Back in 1999, the recently-LJ’d Antonio Davis had grown tired of perpetually backing up Rik Smits and Dale Davis. He wanted to become a starter, and he knew he would not do that in Indiana as long as his fellow Davis brother (no relation) and the Dunkin’ Dutchman were playing.

Indiana ended up shipping him to the Toronto Raptors for 18-year-old high schooler Jonathan Bender. The Pacers lost that trade from the get go by exchanging a valuable veteran contributor for a raw prospect who was never going to receive serious minutes on a championship contender.

Despite the talent downgrade, the move worked out well for both parties.

Oddly enough, the loss of Antonio added a lot — and it showed. The Pacers finished the following season with the best record in the Eastern Conference and made the NBA Finals for the first, and only, time in franchise history.

The obvious change was the emergence of Austin Croshere as a stretch four adding a boost to the offense. But it wasn’t just Croshere’s unexpected success.

That team also featured Sam Perkins, who, as one of the first 3-point shooting big men in league history, was able to space the floor. By having too long-shooting bigs in the rotation, the offense created more lanes for Reggie Miller to free himself from face-guarding defenders, Jalen Rose to work his midrange game, Smits to avoid double teams, and Travis Best to get into the paint.

The whole dynamic changed when the front court included more shooting, on top of the already deadly exploits of Miller and the old-but-still-accurate Chris Mullin. All the extra space on the court led to the Pacers leading the league in 3-point percentage (39.2%) while making an NBA-high 7.1 triples per game. They finished the regular season with an incredible six players who shot 39% or better on 3s – including 40.3% from Mark Jackson, a career 33.2% shooter from behind the arc.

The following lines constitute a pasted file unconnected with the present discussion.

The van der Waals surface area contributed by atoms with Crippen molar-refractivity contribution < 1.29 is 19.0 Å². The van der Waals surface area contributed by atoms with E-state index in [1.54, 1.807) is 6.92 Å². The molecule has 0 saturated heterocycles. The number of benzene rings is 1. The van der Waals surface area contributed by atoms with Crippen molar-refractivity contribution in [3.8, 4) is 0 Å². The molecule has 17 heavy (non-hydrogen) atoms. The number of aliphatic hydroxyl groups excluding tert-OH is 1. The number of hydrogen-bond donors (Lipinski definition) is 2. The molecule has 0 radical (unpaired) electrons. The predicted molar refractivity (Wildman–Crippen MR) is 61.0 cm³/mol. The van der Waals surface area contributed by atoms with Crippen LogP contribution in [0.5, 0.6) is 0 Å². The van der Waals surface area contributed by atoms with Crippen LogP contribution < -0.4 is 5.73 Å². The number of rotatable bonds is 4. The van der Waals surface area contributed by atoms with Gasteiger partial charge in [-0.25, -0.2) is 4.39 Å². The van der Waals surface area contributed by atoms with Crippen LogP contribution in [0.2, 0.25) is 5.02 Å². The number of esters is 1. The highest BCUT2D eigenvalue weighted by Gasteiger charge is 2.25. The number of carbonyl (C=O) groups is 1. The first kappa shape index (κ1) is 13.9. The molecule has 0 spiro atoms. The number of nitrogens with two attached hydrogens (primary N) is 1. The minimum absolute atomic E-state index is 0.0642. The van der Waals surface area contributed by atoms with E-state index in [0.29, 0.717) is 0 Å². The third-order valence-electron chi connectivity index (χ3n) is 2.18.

There is no denying that the change in roles and style of play that resulted from the Antonio Davis trade improved the team, even as it got worse on paper.

As luck would have it, Larry Bird was the one who coached that team to the Finals. So maybe he thinks he can catch lightning in a bottle again, and that is why he has spent the last two offseasons loading up on shooters, adding C.J. Miles, Damjan Rudez, and Shayne Whittington this summer after signing Chris Copeland the year before.

In Toronto, Davis, too, got what he wanted when he became a starter for the Raptors. He even made the All-Star Game in 2001 and received a juicy five-year, $64 million contract.

So despite the initial worries surrounding the Pacers, there is a world where both Lance Stephenson and Indiana can be happy in this split.

The bigger question is whether the Pacers can succeed past the first year minus Stephenson. That is a legitimate long-term concern, given David West’s age, Roy Hibbert’s option to enter free agency next season, and no promising young talent beside Paul George.

For next year, however, the team could be just as good – or better. One only need look to the only Pacer team to ever make an NBA Finals to see why.

The reasons were different, but 1999 was the last Indiana season to end as disappointingly as the 2014 postseason did. After a similar offseason talent downgrade, perhaps the end to the 2015 postseason can look as good as the 2000 playoffs did.

Follow me on Twitter @RafelitoC7